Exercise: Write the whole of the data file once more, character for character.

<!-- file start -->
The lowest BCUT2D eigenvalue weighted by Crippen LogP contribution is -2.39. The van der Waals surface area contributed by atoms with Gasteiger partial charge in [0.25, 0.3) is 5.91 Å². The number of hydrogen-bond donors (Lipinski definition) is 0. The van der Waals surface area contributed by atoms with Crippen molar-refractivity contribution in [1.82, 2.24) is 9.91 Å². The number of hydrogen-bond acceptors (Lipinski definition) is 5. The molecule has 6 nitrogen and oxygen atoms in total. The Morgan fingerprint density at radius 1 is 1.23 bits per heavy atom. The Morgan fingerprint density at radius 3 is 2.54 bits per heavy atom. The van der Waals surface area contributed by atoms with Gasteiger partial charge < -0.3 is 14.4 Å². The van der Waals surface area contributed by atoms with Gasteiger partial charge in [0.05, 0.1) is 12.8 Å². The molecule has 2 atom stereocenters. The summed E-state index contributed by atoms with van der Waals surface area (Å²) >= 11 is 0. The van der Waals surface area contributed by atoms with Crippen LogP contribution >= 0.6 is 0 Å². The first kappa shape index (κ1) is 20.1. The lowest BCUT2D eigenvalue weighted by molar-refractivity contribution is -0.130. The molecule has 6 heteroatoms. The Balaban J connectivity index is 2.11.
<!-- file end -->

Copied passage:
The lowest BCUT2D eigenvalue weighted by Crippen LogP contribution is -2.39. The van der Waals surface area contributed by atoms with Gasteiger partial charge in [0.25, 0.3) is 5.91 Å². The number of hydrogen-bond donors (Lipinski definition) is 0. The van der Waals surface area contributed by atoms with Crippen molar-refractivity contribution in [1.82, 2.24) is 9.91 Å². The number of hydrogen-bond acceptors (Lipinski definition) is 5. The molecule has 6 nitrogen and oxygen atoms in total. The Morgan fingerprint density at radius 1 is 1.23 bits per heavy atom. The Morgan fingerprint density at radius 3 is 2.54 bits per heavy atom. The van der Waals surface area contributed by atoms with Gasteiger partial charge < -0.3 is 14.4 Å². The van der Waals surface area contributed by atoms with Gasteiger partial charge in [0.05, 0.1) is 12.8 Å². The molecule has 2 atom stereocenters. The summed E-state index contributed by atoms with van der Waals surface area (Å²) >= 11 is 0. The van der Waals surface area contributed by atoms with Crippen LogP contribution >= 0.6 is 0 Å². The first kappa shape index (κ1) is 20.1. The lowest BCUT2D eigenvalue weighted by molar-refractivity contribution is -0.130. The molecule has 6 heteroatoms. The Balaban J connectivity index is 2.11.